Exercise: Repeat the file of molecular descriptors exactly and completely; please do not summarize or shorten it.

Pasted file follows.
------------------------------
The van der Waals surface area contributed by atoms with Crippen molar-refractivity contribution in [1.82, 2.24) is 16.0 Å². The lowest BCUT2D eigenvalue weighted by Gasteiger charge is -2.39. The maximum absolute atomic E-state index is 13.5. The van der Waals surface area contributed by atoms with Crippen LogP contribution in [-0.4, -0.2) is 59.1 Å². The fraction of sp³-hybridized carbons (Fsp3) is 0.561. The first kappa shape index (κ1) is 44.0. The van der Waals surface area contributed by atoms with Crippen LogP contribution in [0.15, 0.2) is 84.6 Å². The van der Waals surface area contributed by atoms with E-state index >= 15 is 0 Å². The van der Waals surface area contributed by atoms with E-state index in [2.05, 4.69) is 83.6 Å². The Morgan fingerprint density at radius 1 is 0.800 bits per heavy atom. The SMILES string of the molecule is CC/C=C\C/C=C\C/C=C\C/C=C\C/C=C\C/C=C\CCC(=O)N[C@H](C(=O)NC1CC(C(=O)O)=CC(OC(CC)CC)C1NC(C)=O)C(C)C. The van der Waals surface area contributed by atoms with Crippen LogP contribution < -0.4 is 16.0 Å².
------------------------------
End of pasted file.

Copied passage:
The van der Waals surface area contributed by atoms with Crippen molar-refractivity contribution in [1.82, 2.24) is 16.0 Å². The lowest BCUT2D eigenvalue weighted by Gasteiger charge is -2.39. The maximum absolute atomic E-state index is 13.5. The van der Waals surface area contributed by atoms with Crippen LogP contribution in [-0.4, -0.2) is 59.1 Å². The fraction of sp³-hybridized carbons (Fsp3) is 0.561. The first kappa shape index (κ1) is 44.0. The van der Waals surface area contributed by atoms with Crippen LogP contribution in [0.15, 0.2) is 84.6 Å². The van der Waals surface area contributed by atoms with E-state index >= 15 is 0 Å². The van der Waals surface area contributed by atoms with E-state index in [2.05, 4.69) is 83.6 Å². The Morgan fingerprint density at radius 1 is 0.800 bits per heavy atom. The SMILES string of the molecule is CC/C=C\C/C=C\C/C=C\C/C=C\C/C=C\C/C=C\CCC(=O)N[C@H](C(=O)NC1CC(C(=O)O)=CC(OC(CC)CC)C1NC(C)=O)C(C)C. The van der Waals surface area contributed by atoms with Crippen LogP contribution < -0.4 is 16.0 Å².